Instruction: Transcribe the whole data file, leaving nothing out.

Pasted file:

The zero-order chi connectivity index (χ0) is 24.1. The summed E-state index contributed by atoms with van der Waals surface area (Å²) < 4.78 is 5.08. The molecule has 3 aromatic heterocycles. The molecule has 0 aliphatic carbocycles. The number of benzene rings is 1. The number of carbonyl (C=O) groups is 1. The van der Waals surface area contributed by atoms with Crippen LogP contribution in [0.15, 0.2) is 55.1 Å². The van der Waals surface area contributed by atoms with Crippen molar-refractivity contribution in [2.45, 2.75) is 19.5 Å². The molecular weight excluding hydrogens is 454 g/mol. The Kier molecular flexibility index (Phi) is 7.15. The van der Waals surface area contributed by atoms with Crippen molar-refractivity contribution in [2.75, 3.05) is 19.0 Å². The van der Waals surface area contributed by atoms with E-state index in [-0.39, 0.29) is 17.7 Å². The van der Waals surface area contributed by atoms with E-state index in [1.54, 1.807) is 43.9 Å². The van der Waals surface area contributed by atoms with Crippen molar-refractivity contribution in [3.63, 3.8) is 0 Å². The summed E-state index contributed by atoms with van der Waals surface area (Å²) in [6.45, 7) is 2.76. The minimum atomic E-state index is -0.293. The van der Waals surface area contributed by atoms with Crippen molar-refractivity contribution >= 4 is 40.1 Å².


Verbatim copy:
The zero-order chi connectivity index (χ0) is 24.1. The summed E-state index contributed by atoms with van der Waals surface area (Å²) < 4.78 is 5.08. The molecule has 3 aromatic heterocycles. The molecule has 0 aliphatic carbocycles. The number of benzene rings is 1. The number of carbonyl (C=O) groups is 1. The van der Waals surface area contributed by atoms with Crippen LogP contribution in [0.15, 0.2) is 55.1 Å². The van der Waals surface area contributed by atoms with Crippen molar-refractivity contribution in [2.45, 2.75) is 19.5 Å². The molecular weight excluding hydrogens is 454 g/mol. The Kier molecular flexibility index (Phi) is 7.15. The van der Waals surface area contributed by atoms with Crippen molar-refractivity contribution in [2.75, 3.05) is 19.0 Å². The van der Waals surface area contributed by atoms with E-state index in [-0.39, 0.29) is 17.7 Å². The van der Waals surface area contributed by atoms with E-state index in [1.54, 1.807) is 43.9 Å². The van der Waals surface area contributed by atoms with Crippen molar-refractivity contribution in [3.63, 3.8) is 0 Å². The summed E-state index contributed by atoms with van der Waals surface area (Å²) in [6.45, 7) is 2.76. The minimum atomic E-state index is -0.293. The van der Waals surface area contributed by atoms with Crippen molar-refractivity contribution >= 4 is 40.1 Å².